Doubly Strange Nucleus Observed

Physics 14, s15
Particle physicists have detected a short-lived nucleus containing two strange quarks, whose properties could provide new insights into the behavior of other nuclear particles.
S. Hayakawa/Japan Atomic Energy Agency

Baryons are three-quark particles, such as protons, neutrons, and the lesser-known hyperons. The latter’s claim to fame is that they contain at least one strange quark. Researchers study hyperons to understand how baryons interact. One experiment, known as the J-PARC E07 experiment, has now uncovered a very rare interaction in which a hyperon with two strange quarks binds to a normal nucleus [1]. By measuring precisely how this “hypernucleus” decayed, the team behind the experiment was able to determine the particles’ binding energy.

The collaboration directed a beam of K mesons from J-PARC (the Japan Proton Accelerator Research Complex) into a diamond target. Collisions in the target produced hyperons—specifically Ξ hyperons that are made up of two strange quarks and one down quark. These hyperons then traversed a stack of photographic sheets that recorded the particle tracks. Using an automated track-identification system, the team extracted an event where a Ξ hyperon bonded with a nitrogen nucleus, briefly forming a doubly strange hypernucleus.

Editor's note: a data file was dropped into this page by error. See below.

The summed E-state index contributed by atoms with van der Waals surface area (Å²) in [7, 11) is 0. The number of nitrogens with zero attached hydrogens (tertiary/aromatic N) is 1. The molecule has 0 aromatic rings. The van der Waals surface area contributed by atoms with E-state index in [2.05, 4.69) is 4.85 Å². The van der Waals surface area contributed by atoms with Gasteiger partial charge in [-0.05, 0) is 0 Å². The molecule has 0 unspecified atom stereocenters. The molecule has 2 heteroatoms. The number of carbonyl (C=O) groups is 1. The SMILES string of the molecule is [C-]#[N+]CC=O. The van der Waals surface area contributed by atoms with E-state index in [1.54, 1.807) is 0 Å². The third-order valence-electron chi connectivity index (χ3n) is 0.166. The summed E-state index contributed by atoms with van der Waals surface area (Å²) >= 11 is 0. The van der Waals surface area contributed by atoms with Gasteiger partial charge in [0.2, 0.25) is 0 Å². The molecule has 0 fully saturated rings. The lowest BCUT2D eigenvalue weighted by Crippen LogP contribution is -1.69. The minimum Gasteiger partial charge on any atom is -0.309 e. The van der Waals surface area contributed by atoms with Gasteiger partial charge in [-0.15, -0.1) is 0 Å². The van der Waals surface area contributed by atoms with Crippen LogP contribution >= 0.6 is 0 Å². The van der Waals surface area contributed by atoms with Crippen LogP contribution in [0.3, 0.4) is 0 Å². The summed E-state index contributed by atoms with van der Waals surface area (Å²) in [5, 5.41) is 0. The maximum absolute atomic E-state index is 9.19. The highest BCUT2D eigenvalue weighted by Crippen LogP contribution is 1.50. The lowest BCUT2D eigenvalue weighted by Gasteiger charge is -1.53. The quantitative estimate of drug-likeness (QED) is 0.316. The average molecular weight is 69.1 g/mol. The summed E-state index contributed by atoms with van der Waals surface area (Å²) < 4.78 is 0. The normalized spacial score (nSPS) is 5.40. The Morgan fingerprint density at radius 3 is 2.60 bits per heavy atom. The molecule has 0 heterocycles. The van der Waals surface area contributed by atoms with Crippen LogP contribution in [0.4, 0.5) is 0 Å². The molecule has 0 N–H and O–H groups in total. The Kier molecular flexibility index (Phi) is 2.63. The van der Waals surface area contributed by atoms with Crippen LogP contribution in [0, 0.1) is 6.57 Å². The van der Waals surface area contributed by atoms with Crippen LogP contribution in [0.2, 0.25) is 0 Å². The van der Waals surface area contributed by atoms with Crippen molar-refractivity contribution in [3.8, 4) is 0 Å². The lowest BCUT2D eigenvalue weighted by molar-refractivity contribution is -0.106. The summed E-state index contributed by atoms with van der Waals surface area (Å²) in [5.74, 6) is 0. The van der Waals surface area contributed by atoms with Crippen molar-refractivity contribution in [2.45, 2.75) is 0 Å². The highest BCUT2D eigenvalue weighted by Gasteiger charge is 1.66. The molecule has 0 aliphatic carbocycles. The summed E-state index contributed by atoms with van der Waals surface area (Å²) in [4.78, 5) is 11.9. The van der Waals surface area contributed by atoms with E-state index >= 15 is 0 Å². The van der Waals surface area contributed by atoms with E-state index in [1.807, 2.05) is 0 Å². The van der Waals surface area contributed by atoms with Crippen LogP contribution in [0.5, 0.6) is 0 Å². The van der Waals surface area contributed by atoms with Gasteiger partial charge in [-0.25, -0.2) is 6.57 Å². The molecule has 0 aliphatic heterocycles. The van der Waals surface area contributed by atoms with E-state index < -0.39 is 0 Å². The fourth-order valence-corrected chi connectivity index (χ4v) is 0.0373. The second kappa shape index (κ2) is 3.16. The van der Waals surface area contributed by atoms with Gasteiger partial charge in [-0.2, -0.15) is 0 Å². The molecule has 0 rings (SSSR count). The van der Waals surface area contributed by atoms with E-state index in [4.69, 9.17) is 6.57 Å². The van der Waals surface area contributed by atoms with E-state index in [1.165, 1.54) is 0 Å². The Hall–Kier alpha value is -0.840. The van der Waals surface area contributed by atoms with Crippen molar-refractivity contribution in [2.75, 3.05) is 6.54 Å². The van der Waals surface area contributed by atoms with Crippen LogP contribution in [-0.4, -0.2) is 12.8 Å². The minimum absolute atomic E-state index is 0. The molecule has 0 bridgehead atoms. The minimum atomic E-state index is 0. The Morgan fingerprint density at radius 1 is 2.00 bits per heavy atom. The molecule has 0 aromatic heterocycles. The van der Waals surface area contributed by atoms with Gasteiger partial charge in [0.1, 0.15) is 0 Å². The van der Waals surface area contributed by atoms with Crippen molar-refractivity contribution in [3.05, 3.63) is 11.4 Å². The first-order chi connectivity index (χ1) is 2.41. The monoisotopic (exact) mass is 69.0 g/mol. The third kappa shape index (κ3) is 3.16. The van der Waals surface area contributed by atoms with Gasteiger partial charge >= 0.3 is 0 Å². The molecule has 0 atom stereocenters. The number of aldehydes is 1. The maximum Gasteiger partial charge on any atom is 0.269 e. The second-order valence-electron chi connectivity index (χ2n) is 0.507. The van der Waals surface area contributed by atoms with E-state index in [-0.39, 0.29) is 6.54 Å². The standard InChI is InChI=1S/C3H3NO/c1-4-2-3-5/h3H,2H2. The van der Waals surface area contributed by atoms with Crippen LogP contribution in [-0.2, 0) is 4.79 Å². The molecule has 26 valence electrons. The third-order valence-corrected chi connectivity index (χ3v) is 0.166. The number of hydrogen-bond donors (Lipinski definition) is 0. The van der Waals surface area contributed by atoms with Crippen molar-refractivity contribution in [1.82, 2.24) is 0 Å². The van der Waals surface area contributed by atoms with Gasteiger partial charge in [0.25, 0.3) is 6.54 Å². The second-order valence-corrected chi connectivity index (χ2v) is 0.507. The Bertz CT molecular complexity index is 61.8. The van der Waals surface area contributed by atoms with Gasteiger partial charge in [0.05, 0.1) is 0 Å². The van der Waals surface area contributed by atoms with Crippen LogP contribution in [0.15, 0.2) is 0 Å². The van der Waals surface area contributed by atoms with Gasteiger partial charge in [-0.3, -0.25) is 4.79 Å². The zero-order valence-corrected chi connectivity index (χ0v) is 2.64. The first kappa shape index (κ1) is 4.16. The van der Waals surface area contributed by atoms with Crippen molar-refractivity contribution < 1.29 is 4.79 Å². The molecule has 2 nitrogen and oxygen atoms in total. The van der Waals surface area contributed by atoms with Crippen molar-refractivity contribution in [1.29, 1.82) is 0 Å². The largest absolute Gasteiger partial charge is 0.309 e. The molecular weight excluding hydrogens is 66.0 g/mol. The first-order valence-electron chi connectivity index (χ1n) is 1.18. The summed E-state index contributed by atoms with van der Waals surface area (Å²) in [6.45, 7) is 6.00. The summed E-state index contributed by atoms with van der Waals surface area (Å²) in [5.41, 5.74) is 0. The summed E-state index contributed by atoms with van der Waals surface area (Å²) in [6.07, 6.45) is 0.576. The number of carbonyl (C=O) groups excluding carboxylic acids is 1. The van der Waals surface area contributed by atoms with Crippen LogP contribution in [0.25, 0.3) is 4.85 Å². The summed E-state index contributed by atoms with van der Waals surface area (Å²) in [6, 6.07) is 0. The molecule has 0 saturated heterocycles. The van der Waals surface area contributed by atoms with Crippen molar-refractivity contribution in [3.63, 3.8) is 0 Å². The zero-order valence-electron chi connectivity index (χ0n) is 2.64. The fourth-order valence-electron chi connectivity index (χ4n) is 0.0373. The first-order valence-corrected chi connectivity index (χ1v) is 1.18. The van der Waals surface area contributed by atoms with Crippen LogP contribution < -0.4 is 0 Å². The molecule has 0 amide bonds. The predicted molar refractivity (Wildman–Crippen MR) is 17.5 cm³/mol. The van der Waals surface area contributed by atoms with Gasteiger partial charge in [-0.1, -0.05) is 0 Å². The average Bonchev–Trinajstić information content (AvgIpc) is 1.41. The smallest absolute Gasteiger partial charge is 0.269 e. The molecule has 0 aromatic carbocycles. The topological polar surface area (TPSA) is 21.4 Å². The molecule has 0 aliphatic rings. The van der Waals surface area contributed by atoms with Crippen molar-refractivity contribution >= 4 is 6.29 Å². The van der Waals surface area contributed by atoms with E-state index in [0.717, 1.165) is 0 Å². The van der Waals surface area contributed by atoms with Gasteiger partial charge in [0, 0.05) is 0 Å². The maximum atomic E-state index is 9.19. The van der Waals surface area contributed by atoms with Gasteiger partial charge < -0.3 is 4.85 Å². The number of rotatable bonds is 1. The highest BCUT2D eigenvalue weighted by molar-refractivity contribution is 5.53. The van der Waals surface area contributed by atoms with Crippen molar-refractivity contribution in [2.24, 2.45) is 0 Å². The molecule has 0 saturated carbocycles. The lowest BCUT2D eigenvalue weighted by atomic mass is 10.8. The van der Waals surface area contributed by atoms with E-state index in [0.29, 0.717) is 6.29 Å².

Only a handful of doubly strange hypernuclei have been seen before—in fact the events are so rare that they are often given their own names. The J-PARC E07 team has christened their event IBUKI, which is the name of a mountain on the Japanese main island. By identifying the decay products in this event, the team determined that Ξ hyperons bind to nitrogen nuclei with an energy of 1.27 MeV, which agrees with theoretical predictions. As more data are processed, the researchers expect to find roughly ten more Ξ-hyperon events, which could provide insights for nuclear physics as well as for theories of neutron star models.

–Michael Schirber

Michael Schirber is a Corresponding Editor for Physics Magazine based in Lyon, France.


  1. S. Hayakawa et al., “Observation of Coulomb-assisted nuclear bound state of Ξ14N system,” Phys. Rev. Lett. 126, 062501 (2021).

Subject Areas

Nuclear Physics

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